Is the Ransomware Scare Over?

In 2017, Ransomware attacks like WannaCry and Locky made headlines as organizations worldwide were infected. Data protection vendors of all types went to work hardening their solutions and advancing them to help customers recover from the threat. However, ransomware attacks now seem to be on the decline. According to Kaspersky’s Ransomware and Malicious Cryptominers 2016-2018 report, ransomware infections have fallen over 30% in the last year, leading the report to speculate “that criminals were starting to turn their backs on ransomware, to focus on cryptocurrency mining instead.” Storage Switzerland advises against ignoring ransomware any more than one ignores the threat of floods, fires, earthquakes, and hurricanes. It is still an ever present danger.

The Problem with Ransomware Statics

One of the main challenges with predicting the rise and fall of ransomware is that most organizations don’t report successful ransomware attacks. There is plenty of anecdotal evidence that ransomware attacks continue to be a significant problem that organizations need to deal with, but most of those anecdotal stories never make it to an analyst report or industry survey. Another challenge in predicting the pervasiveness of ransomware is the spiky nature of widespread attacks. Most attacks occur day to day under the radar. Headline space is dedicated to the subject only when there is a significant infection that impacts organizations worldwide.

Storage Switzerland’s estimation, based on countless conversations with IT professionals is that ransomware attacks remain a significant challenge and IT needs to make preparations for an inevitable attack.

Are You Prepared for Ransomware?

The primary emphasis in ransomware preparation, other than user education and perimeter defense, is backups. In response to ransomware, IT needs to protect all data more frequently including file servers and endpoints. To some extent, backing up all data is data protection 101, but in our experience, most organizations, except for critical applications, back up most of their data once per night. Ransomware makes once per night backups obsolete.

While the public announcement of ransomware attacks may be down, the “creativity” of these attacks is on the rise. According to Proofpoint, the number of ransomware variants is up 30X. The variations make it harder for perimeter defense solutions to detect them. Some of the variants specifically attack components of the data protection process like protected data stores and backup configuration files. Also, some malware strains now sit idle, instead of immediately executing their encryption attack. This ensures that the malware file is backed up repeatedly by the data protection process. When it eventually triggers, and IT starts its restore data, it is also copying back the malware file, which, once back on primary storage, starts encrypting files again.

Ransomware preparation is different than it was two years ago. Today data protection solutions need to protect themselves, harden their protected data stores and provide the ability to find malware files within the backup set breaking attack loops.

Only as Good as Your Weakest Link

Most ransomware works itself into the organization through a user endpoint, typically a laptop. It is not surprising then that laptops and other endpoints are the most likely to suffer unrecoverable data loss in the aftermath of a ransomware attack. The problem isn’t just the loss in user productivity, but most laptops contain data that is not only important to the organization, it is the only copy or latest copy of that data. Failure of the laptop means the loss of critical organizational data.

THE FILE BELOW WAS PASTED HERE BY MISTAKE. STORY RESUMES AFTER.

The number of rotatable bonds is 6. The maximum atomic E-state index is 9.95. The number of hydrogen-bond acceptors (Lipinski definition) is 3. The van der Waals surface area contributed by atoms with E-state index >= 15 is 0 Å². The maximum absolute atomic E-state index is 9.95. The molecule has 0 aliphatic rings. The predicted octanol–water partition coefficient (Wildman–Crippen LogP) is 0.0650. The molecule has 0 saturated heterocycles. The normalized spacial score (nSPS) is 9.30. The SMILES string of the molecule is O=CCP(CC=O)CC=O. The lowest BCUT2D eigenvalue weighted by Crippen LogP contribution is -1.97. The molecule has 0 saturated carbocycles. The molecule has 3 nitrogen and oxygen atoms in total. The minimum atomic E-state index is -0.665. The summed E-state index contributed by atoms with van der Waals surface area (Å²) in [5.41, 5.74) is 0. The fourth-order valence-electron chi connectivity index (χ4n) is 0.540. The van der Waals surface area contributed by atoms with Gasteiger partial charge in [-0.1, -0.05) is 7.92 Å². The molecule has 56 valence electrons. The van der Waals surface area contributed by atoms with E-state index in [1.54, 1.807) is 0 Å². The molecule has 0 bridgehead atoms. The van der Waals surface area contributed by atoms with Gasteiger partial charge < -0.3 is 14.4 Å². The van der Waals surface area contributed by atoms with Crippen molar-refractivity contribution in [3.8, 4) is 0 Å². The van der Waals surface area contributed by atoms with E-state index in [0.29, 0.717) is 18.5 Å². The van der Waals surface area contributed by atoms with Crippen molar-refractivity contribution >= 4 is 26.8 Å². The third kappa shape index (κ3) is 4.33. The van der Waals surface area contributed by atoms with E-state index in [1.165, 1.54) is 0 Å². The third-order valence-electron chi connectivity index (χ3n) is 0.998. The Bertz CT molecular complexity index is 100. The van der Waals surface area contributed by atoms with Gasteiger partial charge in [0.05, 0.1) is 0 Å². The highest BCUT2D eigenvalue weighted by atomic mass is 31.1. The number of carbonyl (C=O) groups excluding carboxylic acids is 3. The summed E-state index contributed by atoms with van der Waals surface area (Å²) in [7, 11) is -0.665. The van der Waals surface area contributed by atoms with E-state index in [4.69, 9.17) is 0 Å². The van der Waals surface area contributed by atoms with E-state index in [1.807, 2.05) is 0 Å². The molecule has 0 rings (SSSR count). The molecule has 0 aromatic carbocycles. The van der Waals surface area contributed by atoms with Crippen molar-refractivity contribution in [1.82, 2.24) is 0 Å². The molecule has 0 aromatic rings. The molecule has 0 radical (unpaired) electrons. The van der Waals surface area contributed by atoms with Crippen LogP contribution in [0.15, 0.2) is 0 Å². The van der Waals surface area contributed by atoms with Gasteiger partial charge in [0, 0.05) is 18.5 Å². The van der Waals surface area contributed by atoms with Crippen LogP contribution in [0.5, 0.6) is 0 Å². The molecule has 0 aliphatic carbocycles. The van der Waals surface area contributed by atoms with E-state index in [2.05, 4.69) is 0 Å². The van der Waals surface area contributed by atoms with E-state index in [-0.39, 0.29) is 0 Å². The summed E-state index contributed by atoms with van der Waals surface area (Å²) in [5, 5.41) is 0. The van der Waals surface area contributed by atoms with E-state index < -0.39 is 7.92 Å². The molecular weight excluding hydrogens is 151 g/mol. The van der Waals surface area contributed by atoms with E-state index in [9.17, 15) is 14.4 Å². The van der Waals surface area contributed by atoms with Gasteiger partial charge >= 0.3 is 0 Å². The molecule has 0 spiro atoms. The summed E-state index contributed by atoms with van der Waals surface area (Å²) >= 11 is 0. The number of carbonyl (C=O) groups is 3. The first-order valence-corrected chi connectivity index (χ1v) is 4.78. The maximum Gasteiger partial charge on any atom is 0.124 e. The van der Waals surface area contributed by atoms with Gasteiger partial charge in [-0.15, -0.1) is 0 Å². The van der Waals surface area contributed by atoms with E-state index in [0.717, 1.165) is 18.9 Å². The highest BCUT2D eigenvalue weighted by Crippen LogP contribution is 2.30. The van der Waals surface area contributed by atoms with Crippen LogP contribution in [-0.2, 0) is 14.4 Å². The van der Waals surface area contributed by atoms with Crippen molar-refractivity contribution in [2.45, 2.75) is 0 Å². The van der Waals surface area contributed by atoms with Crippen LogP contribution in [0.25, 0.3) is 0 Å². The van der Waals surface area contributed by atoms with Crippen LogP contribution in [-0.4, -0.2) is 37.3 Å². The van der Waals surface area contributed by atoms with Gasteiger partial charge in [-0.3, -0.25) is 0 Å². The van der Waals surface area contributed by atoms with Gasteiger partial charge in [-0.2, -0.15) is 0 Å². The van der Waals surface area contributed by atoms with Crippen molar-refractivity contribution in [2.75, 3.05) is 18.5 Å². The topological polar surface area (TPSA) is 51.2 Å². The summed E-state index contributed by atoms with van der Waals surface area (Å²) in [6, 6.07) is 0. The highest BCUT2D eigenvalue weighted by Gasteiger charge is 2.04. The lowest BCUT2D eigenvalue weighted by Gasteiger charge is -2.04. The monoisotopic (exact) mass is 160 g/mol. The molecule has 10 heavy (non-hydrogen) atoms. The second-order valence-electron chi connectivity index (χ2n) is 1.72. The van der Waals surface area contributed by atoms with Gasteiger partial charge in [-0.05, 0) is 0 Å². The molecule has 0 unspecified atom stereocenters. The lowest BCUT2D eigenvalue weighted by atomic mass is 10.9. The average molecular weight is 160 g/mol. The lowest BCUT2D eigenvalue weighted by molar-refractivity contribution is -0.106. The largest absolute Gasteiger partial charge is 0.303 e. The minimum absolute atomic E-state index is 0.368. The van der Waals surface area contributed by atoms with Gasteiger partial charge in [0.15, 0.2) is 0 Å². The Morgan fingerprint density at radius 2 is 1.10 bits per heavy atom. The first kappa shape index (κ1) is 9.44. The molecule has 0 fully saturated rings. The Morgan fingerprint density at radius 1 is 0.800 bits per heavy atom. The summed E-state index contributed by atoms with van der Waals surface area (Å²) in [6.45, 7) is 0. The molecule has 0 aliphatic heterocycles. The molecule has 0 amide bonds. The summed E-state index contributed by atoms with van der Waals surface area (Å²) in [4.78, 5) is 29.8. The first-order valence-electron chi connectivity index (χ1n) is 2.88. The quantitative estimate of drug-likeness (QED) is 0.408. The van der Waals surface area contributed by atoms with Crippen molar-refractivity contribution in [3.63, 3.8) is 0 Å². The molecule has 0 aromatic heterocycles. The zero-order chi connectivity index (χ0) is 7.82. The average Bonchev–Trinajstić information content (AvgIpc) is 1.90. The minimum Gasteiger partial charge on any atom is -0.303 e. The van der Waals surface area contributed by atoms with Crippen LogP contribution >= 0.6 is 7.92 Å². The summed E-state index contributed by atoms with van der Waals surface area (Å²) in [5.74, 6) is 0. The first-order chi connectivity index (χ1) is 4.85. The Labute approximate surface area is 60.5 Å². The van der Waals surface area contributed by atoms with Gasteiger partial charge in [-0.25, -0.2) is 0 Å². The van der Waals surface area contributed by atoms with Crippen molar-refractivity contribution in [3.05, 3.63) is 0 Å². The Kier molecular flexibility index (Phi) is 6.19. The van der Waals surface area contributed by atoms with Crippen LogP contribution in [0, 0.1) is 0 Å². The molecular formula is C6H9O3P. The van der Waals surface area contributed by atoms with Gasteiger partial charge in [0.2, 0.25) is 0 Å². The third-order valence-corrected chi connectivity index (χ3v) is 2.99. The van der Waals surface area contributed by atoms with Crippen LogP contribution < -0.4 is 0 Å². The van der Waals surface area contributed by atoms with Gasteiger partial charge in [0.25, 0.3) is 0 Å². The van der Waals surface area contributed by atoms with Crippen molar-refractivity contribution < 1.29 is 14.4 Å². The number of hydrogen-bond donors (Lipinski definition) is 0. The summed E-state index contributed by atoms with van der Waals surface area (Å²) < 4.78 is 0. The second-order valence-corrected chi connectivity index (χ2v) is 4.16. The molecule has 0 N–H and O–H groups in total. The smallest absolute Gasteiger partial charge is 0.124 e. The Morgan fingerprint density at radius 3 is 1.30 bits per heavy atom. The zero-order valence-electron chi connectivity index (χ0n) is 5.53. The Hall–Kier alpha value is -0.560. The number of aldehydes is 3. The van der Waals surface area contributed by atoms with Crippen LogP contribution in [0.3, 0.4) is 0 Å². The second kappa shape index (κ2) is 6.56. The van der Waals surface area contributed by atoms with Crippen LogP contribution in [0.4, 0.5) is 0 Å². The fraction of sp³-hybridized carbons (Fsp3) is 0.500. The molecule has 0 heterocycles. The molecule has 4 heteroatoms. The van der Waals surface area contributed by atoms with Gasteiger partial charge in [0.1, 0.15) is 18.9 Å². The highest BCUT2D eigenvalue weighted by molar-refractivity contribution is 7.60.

The reason for the sizable risk on user laptop and other endpoints is a lack of consistent backup. According to, 31% of users report NEVER having their laptop backed up. From IT’s perspective, laptop backup is traditionally a very frustrating project to implement and maintain. From an organizational perspective, it is also a costly project.

Using the Cloud to Fix the Weakest Link

It is critical that organizations perform consistent and frequent backups on laptops and user endpoints, but it also has to be a manageable project both for IT and the organization. The cloud may be the ideal solution to the problem. It provides a centralized repository for protected data so no matter where the user is they have nearly direct access to it. Also if the solution vendor leverages the cloud for more than just storage and takes advantage of cloud computing, the capabilities of the solution can expand far beyond only data protection and provide a complete endpoint data management strategy.

To learn more about protecting the front lines, user endpoints, from ransomware without breaking IT or the organization’s budget, check out our on demand webinar “Ransomware: Strategies for Protecting Your Weakest Link – Endpoints.”

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George Crump is the Chief Marketing Officer at VergeIO, the leader in Ultraconverged Infrastructure. Prior to VergeIO he was Chief Product Strategist at StorONE. Before assuming roles with innovative technology vendors, George spent almost 14 years as the founder and lead analyst at Storage Switzerland. In his spare time, he continues to write blogs on Storage Switzerland to educate IT professionals on all aspects of data center storage. He is the primary contributor to Storage Switzerland and is a heavily sought-after public speaker. With over 30 years of experience designing storage solutions for data centers across the US, he has seen the birth of such technologies as RAID, NAS, SAN, Virtualization, Cloud, and Enterprise Flash. Before founding Storage Switzerland, he was CTO at one of the nation's largest storage integrators, where he was in charge of technology testing, integration, and product selection.

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